In the realm of wearable technology, Google Glass is king.

It was almost a year ago that the single lens visor, which functions as a computer became selectively available for purchase at the mere price of $1500. Although it has yet to gain mass popularity, it has certainly drawn great amounts of both controversy and praise.

The Google Glass, like a smartphone is a mobile internet device and phone, however it is controlled solely by voice commands and a mini touchpad located on the side band. Instead of speakers, there is a bone conduction transducer inside the earpiece that sends correlating vibrations of the audio playing. Currently, it’s only distributed through a test group called the Glass Explorer Program, which requires either an invitation or completing an application. If selected, Explorers still have to shell out the $1500 but they get the privilege of considering themselves vital participants in the beta product’s test phase.

In the Bay Area, Google Glass’s birthplace, the schmancy eyewear has received mixed responses. Several Oakland and San Francisco food establishments have already protested the presence of the Glass. There have been a few police-involved disputes where bar staff has explicitly and vehemently demanded Glass wearers to leave. One Glass Explorer/journalist, Sarah Slocum, says she was verbally assaulted at a Molotov, a dive bar in the heart of city, when she donned her Glass. Another Explorer was physically ejected from Telegraph, a bar in Oakland, after refusing to remove his Glass. Since then, other proprietors have declared preemptive bands on the Glass.

To many non-glass wearers, the contraption is perceived as threatening, aggressive and a little creepy. It’s suspicious that Glass wearer just needs to wink to take a photograph then open the contraption’s facial recognition app to procure a stranger’s essential details. The Glass’s awkward tiny lens, its quiet ability to record, its price tag, and it resemblance to Star Trek’s Lieutenant Commander Geordi La Forge’s VISOR are all viable reasons to why people are judging this slow yet discernibly powerful movement of Google Glass-ers.

Much of the controversy is very reminiscent of when smartphones first became a commodity. The fear that anyone could whip out their phone, snap a photo, and post it to social media is now archaic notion. Today, we’re all constantly pointing and shooting, posting and sharing that rarely do we worry about our personal lives being exposed to a crevasse of internet danger. Will our qualms about Google Glass have a similar demise? Is the Glass really that much more of an invasion of privacy than a smartphone? Or is it just perturbing to see an authoritative piece of technology protrude so unabashedly from another human’s face?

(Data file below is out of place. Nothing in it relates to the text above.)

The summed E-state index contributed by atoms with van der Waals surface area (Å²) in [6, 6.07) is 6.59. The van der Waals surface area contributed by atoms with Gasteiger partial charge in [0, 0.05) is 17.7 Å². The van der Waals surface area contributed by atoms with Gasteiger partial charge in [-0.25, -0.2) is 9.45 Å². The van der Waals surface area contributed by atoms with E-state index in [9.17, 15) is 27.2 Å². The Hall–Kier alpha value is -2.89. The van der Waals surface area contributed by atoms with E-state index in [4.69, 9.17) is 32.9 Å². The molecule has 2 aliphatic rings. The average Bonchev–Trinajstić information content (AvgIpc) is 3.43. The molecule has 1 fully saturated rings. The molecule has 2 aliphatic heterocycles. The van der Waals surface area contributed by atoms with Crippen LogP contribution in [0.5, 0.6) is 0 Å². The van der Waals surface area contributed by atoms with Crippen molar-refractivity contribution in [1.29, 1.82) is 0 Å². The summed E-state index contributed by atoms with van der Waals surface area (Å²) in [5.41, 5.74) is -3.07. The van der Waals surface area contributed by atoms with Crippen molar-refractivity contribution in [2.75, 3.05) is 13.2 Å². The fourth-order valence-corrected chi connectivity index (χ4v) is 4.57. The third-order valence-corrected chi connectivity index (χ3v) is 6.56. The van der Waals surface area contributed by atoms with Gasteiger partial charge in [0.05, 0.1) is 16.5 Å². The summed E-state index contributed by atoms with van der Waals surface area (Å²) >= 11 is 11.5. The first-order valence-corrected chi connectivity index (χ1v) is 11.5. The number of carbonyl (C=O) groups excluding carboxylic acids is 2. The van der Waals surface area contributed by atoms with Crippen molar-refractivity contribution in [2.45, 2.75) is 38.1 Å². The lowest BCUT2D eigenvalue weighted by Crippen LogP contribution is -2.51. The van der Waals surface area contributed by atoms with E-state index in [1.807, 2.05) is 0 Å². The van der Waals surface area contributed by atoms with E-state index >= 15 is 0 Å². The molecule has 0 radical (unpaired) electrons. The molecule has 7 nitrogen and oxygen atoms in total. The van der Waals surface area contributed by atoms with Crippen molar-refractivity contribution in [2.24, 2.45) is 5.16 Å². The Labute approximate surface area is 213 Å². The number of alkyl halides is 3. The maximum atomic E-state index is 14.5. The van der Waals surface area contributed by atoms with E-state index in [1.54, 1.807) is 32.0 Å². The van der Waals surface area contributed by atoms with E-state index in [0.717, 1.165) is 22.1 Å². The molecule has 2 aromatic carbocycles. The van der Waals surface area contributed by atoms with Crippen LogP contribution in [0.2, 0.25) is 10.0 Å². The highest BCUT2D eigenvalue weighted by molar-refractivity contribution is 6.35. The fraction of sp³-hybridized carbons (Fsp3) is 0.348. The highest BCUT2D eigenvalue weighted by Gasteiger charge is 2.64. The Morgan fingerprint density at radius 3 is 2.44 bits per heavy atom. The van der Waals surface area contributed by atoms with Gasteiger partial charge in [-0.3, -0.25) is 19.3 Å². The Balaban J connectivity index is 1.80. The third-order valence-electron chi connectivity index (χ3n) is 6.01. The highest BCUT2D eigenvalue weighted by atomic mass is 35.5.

In New York City, reactions to the Google Glass have been much tamer. Some people are taking advantage of its versatility and using it to facilitate artistic endeavors. A group of young filmmakers used the Glass to film a documentary that examines the distinct Caribbean and Hasidic cultures of Crown Heights. Different members of both communities spent time recording their lives with the Glass; each delivering a unique and intimate perspective on these typically unsung cultures.

Organizer of Bushwick Open Studios, Samantha Katz started a video series called Gallery Glass, which showcases various artists working
while wearing the Glass. The experience gives artists and the audience a real-time fish-eye lens-like perspective of the creative artistic process.

However, not all of New York is on board with the face gadget. Assemblyman Felix W. Ortiz, of Brooklyn, is spearheading legislation to outlaw the use of the Google Glass while driving. Even though the Glass can act as a GPS and can take messages and make calls without diverting the wearer’s vision, it’s still a monitor that bares the potential to distract its user behind the wheel. Yet, as distracted driving accidents are on the incline, wouldn’t it be wise to investigate the Glass’s safety factors more? After all, the screen is clear and provides legible and oral directions that would probably be less distracting than always glancing at a piece of paper or your phone for directions. There has even been an app invented to prevent sleepy Explorers from falling asleep at the wheel. It’s called DriveSafe, and sets off an alarm whenever it senses that its driver might be starting to doze.

For workplaces, the Google Glass could forever transform the rate, speed, and quality of productivity. Questions at meetings could be answered the moment they’re asked. The role of the scribe will be replaced by the Glass’s note taking app. The device will expedite research, conduct rapid image searches, and be able to intercommunicate information faster than email. It’s only a matter of time until the Glass takes a prominent place in business life, and when it does, the system of work as we know it will be completely revolutionized.

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